Let's ask the question: "How does the proverb differ from the proverb?"
We begin our discussion with a brief definition. A stable combination of words expressing an emotional assessment of events or objects is called proverbs. We give the corresponding examples.
Reasoning further and analyzing the phenomenon of the proverb, we proceed to its description. Our answer to the main question of the article is "how does the proverb differ from the saying": the proverb is inherently a phrase or phrase that affects the imagery of speech, its specificity. It bears in itself an imprint of national identity, features of a national character.
Stand out the same proverbs global selection of millions and millions of phrases and word combinations, thanks to the most successful display of the essence of certain objects or phenomena. Let us note that sayings do not carry in themselves the function of teaching, instruction. They are not dependent, because they only characterize a certain object or its actions. In addition, sayings do not express a complete judgment.
The meaning of sayings
The meaning of proverbs and sayings becomes more understandable if we trace how they arose. And the stories of their creation are curious. Let us give an example of the occurrence of two sayings.
"Scapegoat". This proverb comes from a Hebrew religious tradition. It is based on the rite of remission of sins. At its implementation, the priest shifted the sins of the flock to the goat by laying his hands on the head of the latter. Then the animal was driven into the desert.
"Nick down". To the trauma of the olfactory organ this saying has not the slightest relation. In ancient times a "nose" was called a special plate worn by illiterate people. On it were made nicks, symbolizing the binding business, which must be done in the future. If a person was noted for forgetfulness, he used as a notebook with such a "nose".
Continuing our reasoning about how proverbs differ from sayings, we characterize the essence of the phenomenon of the proverb.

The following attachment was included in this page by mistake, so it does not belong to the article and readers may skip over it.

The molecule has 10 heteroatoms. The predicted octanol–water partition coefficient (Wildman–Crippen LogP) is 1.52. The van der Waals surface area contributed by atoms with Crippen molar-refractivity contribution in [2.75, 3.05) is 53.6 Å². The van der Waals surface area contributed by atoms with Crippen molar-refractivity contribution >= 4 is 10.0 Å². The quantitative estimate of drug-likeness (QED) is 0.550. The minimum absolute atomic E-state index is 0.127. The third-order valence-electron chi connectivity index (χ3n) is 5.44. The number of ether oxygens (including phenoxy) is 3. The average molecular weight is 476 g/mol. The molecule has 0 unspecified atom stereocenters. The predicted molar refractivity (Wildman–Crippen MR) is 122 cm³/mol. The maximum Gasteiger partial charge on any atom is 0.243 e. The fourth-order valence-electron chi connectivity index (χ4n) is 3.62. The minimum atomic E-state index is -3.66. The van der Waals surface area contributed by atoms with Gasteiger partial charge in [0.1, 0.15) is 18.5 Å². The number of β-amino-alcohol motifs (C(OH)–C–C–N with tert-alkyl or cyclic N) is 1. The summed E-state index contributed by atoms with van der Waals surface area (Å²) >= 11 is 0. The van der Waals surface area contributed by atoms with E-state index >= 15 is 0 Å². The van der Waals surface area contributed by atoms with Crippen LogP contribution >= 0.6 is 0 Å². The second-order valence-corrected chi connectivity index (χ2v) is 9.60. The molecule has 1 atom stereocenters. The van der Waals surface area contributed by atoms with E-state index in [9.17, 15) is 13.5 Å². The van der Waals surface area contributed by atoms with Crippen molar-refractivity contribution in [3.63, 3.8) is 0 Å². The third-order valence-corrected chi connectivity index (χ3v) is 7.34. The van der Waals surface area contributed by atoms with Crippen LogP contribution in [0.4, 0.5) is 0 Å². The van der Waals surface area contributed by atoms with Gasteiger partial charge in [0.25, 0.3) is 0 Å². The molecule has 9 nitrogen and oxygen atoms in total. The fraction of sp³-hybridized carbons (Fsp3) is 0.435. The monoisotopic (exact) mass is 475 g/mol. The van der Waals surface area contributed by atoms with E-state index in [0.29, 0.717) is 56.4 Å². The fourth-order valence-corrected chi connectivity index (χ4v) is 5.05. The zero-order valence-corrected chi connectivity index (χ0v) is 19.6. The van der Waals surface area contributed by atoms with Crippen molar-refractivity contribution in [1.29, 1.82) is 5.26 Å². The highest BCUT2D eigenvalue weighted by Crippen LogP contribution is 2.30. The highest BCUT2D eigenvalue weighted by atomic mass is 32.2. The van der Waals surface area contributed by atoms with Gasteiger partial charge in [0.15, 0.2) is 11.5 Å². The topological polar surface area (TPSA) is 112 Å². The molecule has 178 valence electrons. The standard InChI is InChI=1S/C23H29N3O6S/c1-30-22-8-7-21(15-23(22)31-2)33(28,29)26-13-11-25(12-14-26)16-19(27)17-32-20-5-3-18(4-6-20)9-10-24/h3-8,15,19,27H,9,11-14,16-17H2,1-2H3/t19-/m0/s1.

Unlike sayings, proverbs demonstrate a certain life experience accumulated by the people. VI Dal in his dictionary of Russian proverbs especially notes the similarity of the maximally compact parable and proverb. After all, both contain a deep understanding of the essence of the object or phenomenon. Proverbs are brief utterances that carry in themselves the undeniable logic of common sense.
Returning to the question: "How do proverbs differ from sayings?" - we come to the necessity of their preliminary analysis. Determining belonging to a particular speech structure, it is important to catch a logical connection in the phrase "cause-effect". If such a link is present, then we have a proverb. Let's consider examples.
It's easy to see that there is a certain rhythm in the construction of the proverb. In this language construction there are no excess words, and it really expresses worldly wisdom, the justice of which is beyond doubt.
The opinion of linguists
Let's get acquainted with the views of the linguists VV Vinogradov and AE Anikin, who disclose in detail the difference between the proverb and the proverb. Scientists have found the answer by analyzing the structures of these units of speech.